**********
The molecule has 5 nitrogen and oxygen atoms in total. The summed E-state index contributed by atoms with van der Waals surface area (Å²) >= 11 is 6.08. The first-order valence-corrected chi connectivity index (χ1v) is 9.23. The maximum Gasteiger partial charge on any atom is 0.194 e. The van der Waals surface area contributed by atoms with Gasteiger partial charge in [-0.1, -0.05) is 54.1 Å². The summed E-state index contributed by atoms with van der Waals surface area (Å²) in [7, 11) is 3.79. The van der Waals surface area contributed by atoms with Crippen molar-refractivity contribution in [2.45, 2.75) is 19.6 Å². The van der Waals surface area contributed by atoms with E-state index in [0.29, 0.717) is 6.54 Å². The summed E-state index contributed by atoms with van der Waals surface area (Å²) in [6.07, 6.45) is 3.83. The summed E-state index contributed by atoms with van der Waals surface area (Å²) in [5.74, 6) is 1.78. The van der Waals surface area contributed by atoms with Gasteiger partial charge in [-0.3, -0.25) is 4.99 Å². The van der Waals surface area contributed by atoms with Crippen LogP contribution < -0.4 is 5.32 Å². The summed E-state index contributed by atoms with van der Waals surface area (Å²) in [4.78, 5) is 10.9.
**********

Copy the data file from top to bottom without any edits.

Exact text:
The molecule has 5 nitrogen and oxygen atoms in total. The summed E-state index contributed by atoms with van der Waals surface area (Å²) >= 11 is 6.08. The first-order valence-corrected chi connectivity index (χ1v) is 9.23. The maximum Gasteiger partial charge on any atom is 0.194 e. The van der Waals surface area contributed by atoms with Gasteiger partial charge in [-0.1, -0.05) is 54.1 Å². The summed E-state index contributed by atoms with van der Waals surface area (Å²) in [7, 11) is 3.79. The van der Waals surface area contributed by atoms with Crippen molar-refractivity contribution in [2.45, 2.75) is 19.6 Å². The van der Waals surface area contributed by atoms with E-state index in [0.29, 0.717) is 6.54 Å². The summed E-state index contributed by atoms with van der Waals surface area (Å²) in [6.07, 6.45) is 3.83. The summed E-state index contributed by atoms with van der Waals surface area (Å²) in [5.74, 6) is 1.78. The van der Waals surface area contributed by atoms with Gasteiger partial charge in [-0.3, -0.25) is 4.99 Å². The van der Waals surface area contributed by atoms with Crippen LogP contribution < -0.4 is 5.32 Å². The summed E-state index contributed by atoms with van der Waals surface area (Å²) in [4.78, 5) is 10.9.